This analysis helps explain why generic statements work in ways that once led me to propose banning them from scientific discourse. More precisely, I half-seriously recommended that a certain type of generic comparison should be avoided ("Mandatory treatment for generic plurals", 9/13/2009):
I propose a voluntary ban on the use of generic plurals to express statistical differences, especially in talking to the general public about scientific results in areas with public policy implications.
In other words, when we're looking at some property P of two groups X and Y, and a study shows that the distribution of P in X is different from the distribution of P in Y to an extent that is unlikely to be entirely the result of chance, we should avoid explaining this to the general public by saying "X's have more P than Y's", or "X's and Y's differ in P", or any other form of expression that uses generic plurals to describe a generic difference.
This would lead us to avoid statements like "men are happier than women", or "boys don't respond to sounds as rapidly as do girls", or "Asians have a more collectivist mentality than Europeans do" — or "the brains of violent criminals are physically and functionally different from the rest of us". At least, we should avoid this way of talking about the results of scientific investigations.
The reason? Most members of the general public don't understand statistical-distribution talk, and instead tend to interpret such statements as expressing general (and essential) properties of the groups involved. This is especially true when the statements express the conclusions of an apparently authoritative scientific study, rather than merely someone's personal opinion, which is easy to discount.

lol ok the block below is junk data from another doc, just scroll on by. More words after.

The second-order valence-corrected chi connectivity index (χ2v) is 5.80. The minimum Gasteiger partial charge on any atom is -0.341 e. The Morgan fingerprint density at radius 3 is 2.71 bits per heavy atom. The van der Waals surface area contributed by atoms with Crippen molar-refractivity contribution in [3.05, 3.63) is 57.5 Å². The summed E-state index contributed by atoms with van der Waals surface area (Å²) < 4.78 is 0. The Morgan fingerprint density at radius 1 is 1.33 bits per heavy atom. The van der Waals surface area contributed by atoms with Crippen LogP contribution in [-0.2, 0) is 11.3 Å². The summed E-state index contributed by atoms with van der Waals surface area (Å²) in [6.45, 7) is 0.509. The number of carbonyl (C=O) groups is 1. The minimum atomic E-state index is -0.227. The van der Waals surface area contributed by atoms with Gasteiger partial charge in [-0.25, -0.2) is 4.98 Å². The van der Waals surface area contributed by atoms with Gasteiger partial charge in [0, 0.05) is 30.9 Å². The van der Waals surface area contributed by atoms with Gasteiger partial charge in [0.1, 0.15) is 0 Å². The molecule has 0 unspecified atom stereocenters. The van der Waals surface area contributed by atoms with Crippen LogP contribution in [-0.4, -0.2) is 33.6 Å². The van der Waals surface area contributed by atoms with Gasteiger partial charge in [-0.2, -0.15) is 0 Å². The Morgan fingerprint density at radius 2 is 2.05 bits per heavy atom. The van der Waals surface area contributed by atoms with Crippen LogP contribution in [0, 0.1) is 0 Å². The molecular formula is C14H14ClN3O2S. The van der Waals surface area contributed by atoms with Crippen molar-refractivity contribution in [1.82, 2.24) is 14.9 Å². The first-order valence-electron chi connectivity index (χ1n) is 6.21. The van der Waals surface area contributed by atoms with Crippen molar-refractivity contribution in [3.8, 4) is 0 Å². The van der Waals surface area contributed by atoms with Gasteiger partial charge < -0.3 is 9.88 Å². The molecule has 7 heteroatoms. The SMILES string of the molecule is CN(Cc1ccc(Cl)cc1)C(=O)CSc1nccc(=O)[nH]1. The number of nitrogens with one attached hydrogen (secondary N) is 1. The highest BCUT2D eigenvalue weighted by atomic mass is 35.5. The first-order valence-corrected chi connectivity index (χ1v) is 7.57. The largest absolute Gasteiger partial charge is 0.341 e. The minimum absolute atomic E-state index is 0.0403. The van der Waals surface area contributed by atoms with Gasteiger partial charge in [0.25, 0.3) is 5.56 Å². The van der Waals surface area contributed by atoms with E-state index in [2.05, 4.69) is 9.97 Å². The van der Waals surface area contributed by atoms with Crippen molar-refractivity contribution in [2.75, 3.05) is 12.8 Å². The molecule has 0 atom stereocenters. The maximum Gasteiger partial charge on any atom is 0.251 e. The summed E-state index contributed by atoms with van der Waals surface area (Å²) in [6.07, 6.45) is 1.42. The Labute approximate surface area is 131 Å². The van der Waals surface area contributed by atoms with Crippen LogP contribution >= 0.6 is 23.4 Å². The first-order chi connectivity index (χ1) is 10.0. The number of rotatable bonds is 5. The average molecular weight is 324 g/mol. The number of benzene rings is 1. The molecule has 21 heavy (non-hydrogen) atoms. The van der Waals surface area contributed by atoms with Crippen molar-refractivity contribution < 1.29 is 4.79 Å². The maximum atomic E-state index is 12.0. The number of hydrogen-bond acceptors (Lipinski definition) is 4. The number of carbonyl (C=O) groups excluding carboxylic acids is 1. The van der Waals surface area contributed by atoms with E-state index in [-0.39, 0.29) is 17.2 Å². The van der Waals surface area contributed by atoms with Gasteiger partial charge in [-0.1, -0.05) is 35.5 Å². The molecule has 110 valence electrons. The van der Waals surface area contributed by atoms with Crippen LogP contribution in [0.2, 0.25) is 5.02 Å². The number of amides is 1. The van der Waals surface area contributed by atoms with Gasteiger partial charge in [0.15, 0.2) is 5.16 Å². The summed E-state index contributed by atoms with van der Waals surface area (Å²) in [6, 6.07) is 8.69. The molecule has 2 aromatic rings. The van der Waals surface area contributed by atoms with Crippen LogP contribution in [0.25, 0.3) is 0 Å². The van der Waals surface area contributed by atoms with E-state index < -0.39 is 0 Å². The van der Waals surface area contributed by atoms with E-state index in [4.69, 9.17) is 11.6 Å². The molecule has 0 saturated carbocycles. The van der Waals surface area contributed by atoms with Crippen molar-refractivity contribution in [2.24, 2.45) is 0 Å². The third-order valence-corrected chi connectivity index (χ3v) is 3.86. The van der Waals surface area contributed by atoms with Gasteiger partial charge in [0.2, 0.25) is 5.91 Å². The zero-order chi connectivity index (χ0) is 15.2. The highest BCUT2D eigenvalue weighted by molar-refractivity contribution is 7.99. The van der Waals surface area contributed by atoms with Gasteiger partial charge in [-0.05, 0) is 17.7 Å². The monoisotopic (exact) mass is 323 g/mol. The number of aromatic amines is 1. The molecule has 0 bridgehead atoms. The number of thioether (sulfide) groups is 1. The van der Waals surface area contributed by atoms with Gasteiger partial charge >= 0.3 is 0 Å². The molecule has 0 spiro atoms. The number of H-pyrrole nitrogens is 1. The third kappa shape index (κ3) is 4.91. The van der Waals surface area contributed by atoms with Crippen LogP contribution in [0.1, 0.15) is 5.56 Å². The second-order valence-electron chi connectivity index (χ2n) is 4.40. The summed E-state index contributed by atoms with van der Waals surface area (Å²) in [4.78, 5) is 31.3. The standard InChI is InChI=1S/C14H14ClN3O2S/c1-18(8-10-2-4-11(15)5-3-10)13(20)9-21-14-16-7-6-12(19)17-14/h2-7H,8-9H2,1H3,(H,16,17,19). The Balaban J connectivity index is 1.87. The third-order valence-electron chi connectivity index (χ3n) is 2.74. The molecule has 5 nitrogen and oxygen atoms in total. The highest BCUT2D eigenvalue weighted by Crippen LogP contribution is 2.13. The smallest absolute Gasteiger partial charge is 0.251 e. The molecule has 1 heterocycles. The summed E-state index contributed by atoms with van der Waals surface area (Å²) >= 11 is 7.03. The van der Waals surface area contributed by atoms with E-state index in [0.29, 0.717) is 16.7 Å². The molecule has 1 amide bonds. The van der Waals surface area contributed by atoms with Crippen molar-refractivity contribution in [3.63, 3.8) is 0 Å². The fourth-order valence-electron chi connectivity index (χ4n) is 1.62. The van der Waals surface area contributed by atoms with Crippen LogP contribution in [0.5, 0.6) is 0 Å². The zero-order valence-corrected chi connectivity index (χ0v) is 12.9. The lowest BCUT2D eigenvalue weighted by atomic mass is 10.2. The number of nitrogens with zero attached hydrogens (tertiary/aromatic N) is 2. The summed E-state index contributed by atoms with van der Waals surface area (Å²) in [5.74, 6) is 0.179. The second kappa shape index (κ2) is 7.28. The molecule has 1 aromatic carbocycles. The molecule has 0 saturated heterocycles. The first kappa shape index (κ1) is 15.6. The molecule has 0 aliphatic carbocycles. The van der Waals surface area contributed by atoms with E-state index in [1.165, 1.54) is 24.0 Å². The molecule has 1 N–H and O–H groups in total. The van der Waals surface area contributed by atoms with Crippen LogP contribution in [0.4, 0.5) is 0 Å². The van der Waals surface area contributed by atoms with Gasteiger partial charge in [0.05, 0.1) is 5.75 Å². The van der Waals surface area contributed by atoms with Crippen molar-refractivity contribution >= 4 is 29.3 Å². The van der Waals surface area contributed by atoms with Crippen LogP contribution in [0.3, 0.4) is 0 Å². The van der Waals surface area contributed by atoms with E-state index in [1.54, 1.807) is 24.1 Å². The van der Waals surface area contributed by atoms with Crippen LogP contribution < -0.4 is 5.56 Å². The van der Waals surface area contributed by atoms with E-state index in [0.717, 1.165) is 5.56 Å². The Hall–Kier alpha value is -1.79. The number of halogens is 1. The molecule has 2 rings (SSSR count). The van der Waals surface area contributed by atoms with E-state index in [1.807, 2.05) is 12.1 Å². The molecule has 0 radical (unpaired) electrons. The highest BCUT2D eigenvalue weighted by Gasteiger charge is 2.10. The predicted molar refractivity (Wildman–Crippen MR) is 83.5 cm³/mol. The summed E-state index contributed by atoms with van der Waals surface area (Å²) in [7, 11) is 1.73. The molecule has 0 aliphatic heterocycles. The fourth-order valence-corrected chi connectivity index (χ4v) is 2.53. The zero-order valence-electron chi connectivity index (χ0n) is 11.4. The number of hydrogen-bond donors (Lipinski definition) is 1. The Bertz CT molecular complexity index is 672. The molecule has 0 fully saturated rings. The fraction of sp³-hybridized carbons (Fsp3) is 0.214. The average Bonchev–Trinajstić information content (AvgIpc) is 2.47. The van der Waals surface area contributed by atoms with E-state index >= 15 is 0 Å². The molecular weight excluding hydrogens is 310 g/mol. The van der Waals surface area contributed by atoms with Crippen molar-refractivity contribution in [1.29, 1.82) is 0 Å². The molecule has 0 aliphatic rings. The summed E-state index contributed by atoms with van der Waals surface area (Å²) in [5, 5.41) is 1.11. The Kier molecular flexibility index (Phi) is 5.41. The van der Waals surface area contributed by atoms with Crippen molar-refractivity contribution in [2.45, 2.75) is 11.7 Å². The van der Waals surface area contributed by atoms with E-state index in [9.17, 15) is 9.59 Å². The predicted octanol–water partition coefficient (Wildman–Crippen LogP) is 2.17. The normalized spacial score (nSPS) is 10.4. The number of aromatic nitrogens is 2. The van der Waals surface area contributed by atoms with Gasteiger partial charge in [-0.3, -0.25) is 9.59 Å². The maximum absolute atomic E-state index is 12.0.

This proposal focused on specific types of generic statements, namely those that describe differences in group distributions in terms of a comparison of generic plurals. Looking over some of the many posts in which I've complained about the misuse of generic plurals, both by journalists and by scientists, most of them involve statements that make such explicit comparisons of group distributions. Thus
Having a sister makes you happier. ("How powerful is sisterhood?", 10/27/2010).
Women apologize more than men do. ("Offenses and apologies", 10/10/2010).
Conservatives are more squeamish than liberals. ("Physiological politics", 2/15/2010; "Icktheology", 2/18/2010)
Men are happier than women. ("The Happiness Gap is back is back is back is back", 9/30/2009)
The male retina is substantially thicker than the female retina. ("Retinal sex and sexual rhetoric", 5/20/2008)
Women are more talkative than men. ("Gabby guys: the effect size", 9/23/2006)
Girls hear better than boys do. ("Leonard Sax on hearing", 8/22/2006.
The others generally involve implicit comparisons, e.g.
Heavy multimedia users have trouble filtering out irrelevant information. ("Are 'heavy media multitaskers' really heavy media multitaskers?", 9/4/2010)
Babies cry in their native language. ("Native wails", 11/6/2009
In all of these (explicit or implicit comparative) cases, I've argued that the results are presented in a way that misleads the public — and in some cases, the use of generic plurals in comparatives seems to mislead the scientists themselves.